Chris Hansen still optimistic about Seattle basketball as Ballmer dreams big for Clippers (MyNorthWest) Chris Hansen refuses to be anything but optimistic. Despite the loss of a billionaire, the hedge fund manager is not giving up on the idea of bringing the NBA back to his hometown. “We’ll certainly miss him as part of our ownership group, there’s no questions about that, in addition to his financial wherewithal,” Hansen told KING 5 of former Microsoft Corporation (NASDAQ:MSFT) CEO Steve Ballmer’s withdrawal from his group of investors aiming to bring professional basketball back to Seattle.
The Taming of the Trading Monster (NYMag) “Even billionaires have feelings,” Alexandra Cohen had taken to saying. Her husband, Steve Cohen, is the billionaire in question. He’s one of the most successful hedge-fund managers in history—”the Michael Jordan of trading,” in the words of one Wall Street observer. He’d built SAC Capital Advisors into one of the most profitable hedge funds in the world while amassing a net worth estimated at $11 billion. Cohen was never known for his attention to feelings. He had a reputation for brusque, money-talks-bullshit-walks office interactions. He was the opposite of a -sentimentalist—if one of his traders missed his numbers, he was gone.
The key to hedge-fund riches: your retirement dollars (TheGuardian) It’s easy to be afraid of hedge funds. In the past 15 years, they have steadily progressed from near total anonymity to ably filling the role of pantomime villains, name-checked on Sex and the City, discussed by earnest writers in Rolling Stone and Vanity Fair. If we were to re-make the rom-com masterpiece, “Pretty Woman,” for contemporary audiences, our new Richard Gere would not be a corporate raider, breaking up family-owned companies and selling their pieces at a profit, but rather a hedge fund manager. What could be an easier, more efficient way to immediately cast our male lead as an unsympathetic, money-obsessed antagonist?
Schroders’ commodity hedge fund to shut (FT) A prominent backer of commodities hedge funds is shutting down after investors frustrated by market doldrums and high management fees took their money elsewhere. Schroders’ Opus commodities fund, which contained $2.3bn at its peak, is closing after assets dwindled to hundreds of millions of dollars, according to people familiar with the matter. David Mooney and Cédric Bellanger, co-portfolio managers, will leave London-based Schroders. Opus was part of NewFinance Capital, an alternative investment group that Schroders acquired in 2006. The business was one of a handful of niche funds of commodities hedge funds, which farm out investor cash to star traders in markets such as oil, copper or grain.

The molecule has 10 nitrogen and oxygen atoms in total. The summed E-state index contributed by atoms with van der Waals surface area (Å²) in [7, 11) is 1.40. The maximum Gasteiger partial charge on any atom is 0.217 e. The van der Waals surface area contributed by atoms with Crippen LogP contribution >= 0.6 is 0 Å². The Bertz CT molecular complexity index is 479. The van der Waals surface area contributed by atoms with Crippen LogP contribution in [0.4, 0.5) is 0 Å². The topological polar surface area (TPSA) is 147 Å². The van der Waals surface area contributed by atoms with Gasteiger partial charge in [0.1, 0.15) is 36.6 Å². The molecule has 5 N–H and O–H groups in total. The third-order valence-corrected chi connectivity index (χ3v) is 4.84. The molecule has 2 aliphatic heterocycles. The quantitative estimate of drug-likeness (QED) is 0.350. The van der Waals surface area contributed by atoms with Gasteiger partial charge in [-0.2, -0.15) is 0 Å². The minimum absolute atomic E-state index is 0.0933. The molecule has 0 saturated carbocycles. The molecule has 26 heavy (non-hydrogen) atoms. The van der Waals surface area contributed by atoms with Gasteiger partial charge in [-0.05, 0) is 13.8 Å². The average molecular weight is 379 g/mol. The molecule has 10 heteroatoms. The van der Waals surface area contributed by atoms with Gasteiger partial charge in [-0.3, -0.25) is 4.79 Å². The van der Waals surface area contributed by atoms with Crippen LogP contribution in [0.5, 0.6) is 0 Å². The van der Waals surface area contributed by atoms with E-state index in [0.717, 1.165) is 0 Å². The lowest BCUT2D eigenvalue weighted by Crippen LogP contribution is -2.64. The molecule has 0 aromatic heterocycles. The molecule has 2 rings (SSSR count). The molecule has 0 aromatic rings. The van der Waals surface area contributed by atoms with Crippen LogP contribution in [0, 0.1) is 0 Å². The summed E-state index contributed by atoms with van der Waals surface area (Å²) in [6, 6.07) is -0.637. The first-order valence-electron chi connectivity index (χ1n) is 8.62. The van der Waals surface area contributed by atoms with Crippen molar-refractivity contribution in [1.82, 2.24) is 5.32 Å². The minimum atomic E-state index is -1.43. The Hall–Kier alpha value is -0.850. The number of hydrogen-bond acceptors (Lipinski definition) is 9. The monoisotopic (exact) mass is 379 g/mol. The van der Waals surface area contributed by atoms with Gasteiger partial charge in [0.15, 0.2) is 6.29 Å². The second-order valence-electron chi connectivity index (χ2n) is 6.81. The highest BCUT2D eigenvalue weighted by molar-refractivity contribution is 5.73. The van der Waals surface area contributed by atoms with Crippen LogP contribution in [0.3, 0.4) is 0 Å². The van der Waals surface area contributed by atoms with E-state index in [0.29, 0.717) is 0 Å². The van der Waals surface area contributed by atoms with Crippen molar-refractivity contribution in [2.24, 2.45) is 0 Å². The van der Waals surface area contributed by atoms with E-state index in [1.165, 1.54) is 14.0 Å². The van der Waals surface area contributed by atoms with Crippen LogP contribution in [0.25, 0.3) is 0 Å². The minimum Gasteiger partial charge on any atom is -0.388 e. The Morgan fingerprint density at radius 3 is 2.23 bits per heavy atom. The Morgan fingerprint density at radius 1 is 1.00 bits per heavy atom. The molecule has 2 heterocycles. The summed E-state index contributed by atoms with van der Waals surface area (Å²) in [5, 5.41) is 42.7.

Robertson’s Stock Picker Singh Said to Become Newest Tiger Cub (Bloomberg) Manny Singh, one of billionaire hedge-fund manager Julian Robertson’s two stock pickers, is set to become the latest Tiger cub. Singh, a former Texas Instruments Incorporated (NASDAQ:TXN) engineer who joined Robertson’s Tiger Management LLC in 2009, is planning to start a global long-short equity fund in the third quarter, according to two people with knowledge of the matter, who asked not to be identified because the information is private. Singh, 36, will be joined by George Song, former investment officer at the University of California Regents, as chief operating officer, one of the people said.
The Children’s Investment Fund Partner Departs for Rival Hedge Fund (WSJ) Mark Derbyshire, a partner at high-profile activist hedge fund firm The Children’s Investment Fund Management (U.K.) LLP, has left to join a rival hedge fund. Mr. Derbyshire, a senior lawyer at TCI who had been at the London-based firm for almost seven years, left at the end of April, said Angus Milne, TCI’s head of compliance. He said Mr. Derbyshire planned to join hedge fund firm Duet Group. DUE.AU -0.41% Duet CEO Henry Gabay said Mr. Derbyshire will join the firm next week as head legal counsel for the firm’s hedge funds and private equity funds. Duet manages more than $5 billion in assets. Mr. Derbyshire couldn’t immediately be reached for comment.